Hearing screening that coincides with clinic schedules for infant immunisation, as recommended by the HPCSA (2018), is thus strategic in achieving high screening coverage. Second, assets should include generalised documentation pertaining to infant record keeping. Electronic databases are already in place in certain regions. DoH policies advocate for accountable infant record documentation, especially with respect to otitis media

Additionally, acceptable continuity of care should be facilitated by adequate resources for referrals. The capacity to refer infants for diagnosis and intervention appears to be generally satisfactory in provinces such as Gauteng and North West, and the authors said, hearing impairment diagnosis by four months of age with intervention by eight months, as promulgated by the HPCSA (2007, 2018), appears practicable, dependent upon demand versus capacity at secondary and tertiary facilities.

It is also recommended that information about hearing impairment could be incorporated into existing caregiver health education programmes, like the Vitamin A supplementation programme. The importance of engaging and involving caregivers as key stakeholders in EHDI programmes is also highlighted.

In terms of barriers at PHC immunisation clinics, a lack of funding may underpin logistical issues regarding the identification of hearing impairment. Hearing screening in the South African context can be improved by addressing factors like lack of specialised hearing screening equipment, and, to help overcome some of the barriers regarding the recording of hearing results, training and assigning dedicated screening staff to the immunisation clinics as a possible solution. By so doing, hearing screening competency through experience can be improved and false positives and high refer rates reduced. Dedicated hearing screening staff can also relieve already over-burdened PHC staff, who may prioritise conditions such as HIV/Aids and TB.

Moreover, a screening coordinator can facilitate higher return rates through caregiver telephonic appointment reminders and visual rescreen reminders, facilitating consistent record keeping and using tele-audiology.

A significant quota of hearing-impaired children in South Africa will continue to have their rights denied until EHDI is incorporated as a cohesive, systematic and comprehensive nationalised healthcare strategy that is contextually responsive and relevant, say the authors. Healthcare practitioners bear the ethical responsibility to facilitate the realisation of the rights of the hearing-impaired to actualise their potential through EHDI.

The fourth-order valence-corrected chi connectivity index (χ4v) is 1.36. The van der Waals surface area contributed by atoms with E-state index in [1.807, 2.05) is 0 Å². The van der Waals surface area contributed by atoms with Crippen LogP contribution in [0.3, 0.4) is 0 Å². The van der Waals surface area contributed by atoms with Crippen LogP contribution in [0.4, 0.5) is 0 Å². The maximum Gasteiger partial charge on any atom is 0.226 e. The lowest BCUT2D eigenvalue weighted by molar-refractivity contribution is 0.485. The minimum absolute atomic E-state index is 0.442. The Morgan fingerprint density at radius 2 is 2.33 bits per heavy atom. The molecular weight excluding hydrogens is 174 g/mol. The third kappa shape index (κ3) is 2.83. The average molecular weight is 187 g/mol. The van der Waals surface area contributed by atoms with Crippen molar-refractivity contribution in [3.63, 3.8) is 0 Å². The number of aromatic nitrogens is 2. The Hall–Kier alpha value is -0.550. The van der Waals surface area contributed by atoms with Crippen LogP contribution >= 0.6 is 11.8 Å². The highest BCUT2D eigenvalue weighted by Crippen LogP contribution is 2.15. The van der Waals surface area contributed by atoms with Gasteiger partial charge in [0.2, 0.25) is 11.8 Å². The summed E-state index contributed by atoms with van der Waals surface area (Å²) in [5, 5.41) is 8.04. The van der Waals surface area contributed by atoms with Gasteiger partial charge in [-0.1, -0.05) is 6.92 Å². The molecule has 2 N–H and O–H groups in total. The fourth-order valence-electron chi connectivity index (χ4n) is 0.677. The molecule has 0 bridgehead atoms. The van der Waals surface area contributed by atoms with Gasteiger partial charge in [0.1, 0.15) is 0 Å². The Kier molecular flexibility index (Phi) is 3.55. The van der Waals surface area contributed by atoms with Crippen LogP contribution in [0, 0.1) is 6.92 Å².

In the South African context, current evidence supports the MOU three-day assessment clinic as the most accessible and efficient context for hearing screening programme implementation. However, it suggests consideration of a two-tiered approach involving early hearing screening of high-risk babies in the hospital setting, with screening of well babies at clinic level.

There should be continued reassessment of the South African contexts for hearing screening and the associated assets and barriers regarding practicability and efficiency. Although other healthcare contexts such as in-hospital clinics and PHC clinics, demonstrate potential for viable hearing screening settings, barriers to successful NHS programme implementation must be addressed before hearing screening can be  efficiently implemented in the healthcare landscape.


Early Detection and Intervention in Audiology: An African Perspective


See also from the MedicalBrief archives:


Involvement of audiologists important in ototoxicity monitoring


A silent crisis: Hearing outcomes in children with meningitis